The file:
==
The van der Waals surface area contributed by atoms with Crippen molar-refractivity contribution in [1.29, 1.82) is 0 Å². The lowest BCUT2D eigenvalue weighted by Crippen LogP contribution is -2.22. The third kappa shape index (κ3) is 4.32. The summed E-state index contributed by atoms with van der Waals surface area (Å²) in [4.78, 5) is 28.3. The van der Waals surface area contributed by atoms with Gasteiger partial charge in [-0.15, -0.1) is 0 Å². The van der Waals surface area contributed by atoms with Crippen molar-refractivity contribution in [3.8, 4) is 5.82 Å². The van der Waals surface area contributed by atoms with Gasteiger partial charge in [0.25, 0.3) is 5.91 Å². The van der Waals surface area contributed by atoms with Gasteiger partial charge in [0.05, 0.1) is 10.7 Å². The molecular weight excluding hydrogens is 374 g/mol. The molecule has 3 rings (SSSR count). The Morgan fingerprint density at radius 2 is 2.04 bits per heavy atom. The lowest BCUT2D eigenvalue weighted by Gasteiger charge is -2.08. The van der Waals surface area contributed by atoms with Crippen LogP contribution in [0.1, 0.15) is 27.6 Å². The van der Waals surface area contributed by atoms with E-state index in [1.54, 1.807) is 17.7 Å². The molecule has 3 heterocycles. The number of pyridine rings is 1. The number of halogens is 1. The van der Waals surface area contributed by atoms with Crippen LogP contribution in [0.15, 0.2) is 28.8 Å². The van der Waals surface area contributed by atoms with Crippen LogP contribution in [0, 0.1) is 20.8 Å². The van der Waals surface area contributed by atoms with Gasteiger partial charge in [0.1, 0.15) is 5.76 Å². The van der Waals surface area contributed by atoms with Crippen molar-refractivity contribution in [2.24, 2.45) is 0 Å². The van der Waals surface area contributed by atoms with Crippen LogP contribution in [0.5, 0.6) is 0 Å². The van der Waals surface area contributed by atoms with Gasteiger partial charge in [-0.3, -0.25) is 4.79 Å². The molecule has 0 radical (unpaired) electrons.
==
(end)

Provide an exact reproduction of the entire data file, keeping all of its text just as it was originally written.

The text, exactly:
The van der Waals surface area contributed by atoms with Crippen molar-refractivity contribution in [1.29, 1.82) is 0 Å². The lowest BCUT2D eigenvalue weighted by Crippen LogP contribution is -2.22. The third kappa shape index (κ3) is 4.32. The summed E-state index contributed by atoms with van der Waals surface area (Å²) in [4.78, 5) is 28.3. The van der Waals surface area contributed by atoms with Gasteiger partial charge in [-0.15, -0.1) is 0 Å². The van der Waals surface area contributed by atoms with Crippen molar-refractivity contribution in [3.8, 4) is 5.82 Å². The van der Waals surface area contributed by atoms with Gasteiger partial charge in [0.25, 0.3) is 5.91 Å². The van der Waals surface area contributed by atoms with Gasteiger partial charge in [0.05, 0.1) is 10.7 Å². The molecular weight excluding hydrogens is 374 g/mol. The molecule has 3 rings (SSSR count). The Morgan fingerprint density at radius 2 is 2.04 bits per heavy atom. The lowest BCUT2D eigenvalue weighted by Gasteiger charge is -2.08. The van der Waals surface area contributed by atoms with Crippen LogP contribution in [0.1, 0.15) is 27.6 Å². The van der Waals surface area contributed by atoms with E-state index in [1.54, 1.807) is 17.7 Å². The molecule has 3 heterocycles. The number of pyridine rings is 1. The number of halogens is 1. The van der Waals surface area contributed by atoms with Crippen LogP contribution in [0.15, 0.2) is 28.8 Å². The van der Waals surface area contributed by atoms with Crippen LogP contribution in [0, 0.1) is 20.8 Å². The van der Waals surface area contributed by atoms with Gasteiger partial charge in [0.1, 0.15) is 5.76 Å². The van der Waals surface area contributed by atoms with Crippen molar-refractivity contribution in [2.24, 2.45) is 0 Å². The van der Waals surface area contributed by atoms with Crippen LogP contribution in [0.5, 0.6) is 0 Å². The van der Waals surface area contributed by atoms with Gasteiger partial charge in [-0.3, -0.25) is 4.79 Å². The molecule has 0 radical (unpaired) electrons.